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Gulf Cooperation Council (GCC) approximately US$700,000 is lost in revenue, with a corresponding drop in GDP.A new report shows that for every megawatt-hour of power not supplied to key industries in the
Soaring power needs
GCC countries face the challenge of planning immediate capacity increases as well as building sustainable power sources to meet soaring power needs. Developing renewable power sources, grid expansion across neighbouring countries, unbundling processes and regulatory schemes will improve power generation capacity, according to A. T. Kearney, a global management consultancy.
Demand will continue to grow over the next 20 years in the GCC as industrial and household usage ramps up. This is transforming demands placed on utility sectors across the region.
Peak electricity demand in the GCC increased by more than 60 per cent between 2003 and 2009 - usage rose from 47 (GWp) to 77 GWp. The forecast for 2030 represents a compound annual growth rate of 7 per cent per year. This forecast compares to a global rate of 1.8 per cent per year, placing the GCC alongside countries with one of the highest power demand growth rates in the world.
Straining fossil fuel reserves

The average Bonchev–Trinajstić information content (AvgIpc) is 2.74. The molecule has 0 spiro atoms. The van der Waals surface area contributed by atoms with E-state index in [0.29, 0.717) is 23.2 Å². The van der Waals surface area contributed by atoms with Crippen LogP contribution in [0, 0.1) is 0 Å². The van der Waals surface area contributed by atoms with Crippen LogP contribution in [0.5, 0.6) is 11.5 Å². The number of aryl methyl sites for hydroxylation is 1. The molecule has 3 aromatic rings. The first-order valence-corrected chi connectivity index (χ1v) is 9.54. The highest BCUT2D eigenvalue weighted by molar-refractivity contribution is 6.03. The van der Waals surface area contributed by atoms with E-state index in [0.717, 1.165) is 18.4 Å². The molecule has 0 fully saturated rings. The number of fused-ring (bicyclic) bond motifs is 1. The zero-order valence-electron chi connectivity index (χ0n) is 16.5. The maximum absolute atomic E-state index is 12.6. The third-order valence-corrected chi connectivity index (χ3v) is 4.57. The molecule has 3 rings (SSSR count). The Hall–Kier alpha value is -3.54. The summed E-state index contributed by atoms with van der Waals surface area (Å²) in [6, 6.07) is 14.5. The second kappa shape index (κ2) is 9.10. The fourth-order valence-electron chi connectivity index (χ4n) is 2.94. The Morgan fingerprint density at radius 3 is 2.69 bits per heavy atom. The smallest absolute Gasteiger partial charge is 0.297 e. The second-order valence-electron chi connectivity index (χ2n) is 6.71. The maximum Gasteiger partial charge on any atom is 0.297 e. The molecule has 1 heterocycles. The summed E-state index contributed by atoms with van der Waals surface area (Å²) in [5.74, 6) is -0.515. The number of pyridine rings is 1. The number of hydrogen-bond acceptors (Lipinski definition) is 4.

Electricity generation in the GCC, which is predominantly oil and gas based, is straining fossil fuel reserves, shortening their duration and contributing to an already high CO2 footprint. In addition, using oil or gas as the primary source for domestic electricity consumption manifests a lost opportunity in monetising the export of oil and gas and their derivatives.
"Adding new conventional capacity is the typical approach. However, given consumption of fossil resources in power generation is not economically sustainable; this is not a long-term solution," said Louis Besland, partner at A.T. Kearney Middle East.
According to the A. T. Kearney study, inconsistent distribution is affecting the region's ability to meet rising demand for electricity. While there is no shortage of power on an aggregate level in the region, at a granular level, pockets of over-capacity currently exist.
This is the case in Saudi Arabia and within parts of the UAE, such as Abu Dhabi and Dubai, while Sharjah suffers from electricity shortages. Kuwait, Oman, and Bahrain all experience power shortages at times of peak demand. Qatar has solved the problem by building additional combined cycle gas turbine (CCGT) capacity in an impressively short period of time.
Integrated Gulf grid
José A. Alberich, partner at A.T. Kearney Middle East explained further, "The imbalances will be solved with interconnection capacity developments. Grid interconnection improves reliability, reserves pooling, load factors, and modulation capacity through interconnecting systems that have different load profiles and generation mixes. Improving interconnection across borders brings transparency in the contracting and use of the capacity available, and yields additional benefits from harmonising technical procedures and balancing regimes."
GCC countries have initiated steps towards an integrated Gulf grid to allow electricity exchange among the various nodes of the network with other neighbouring countries, and further developments are in the pipeline.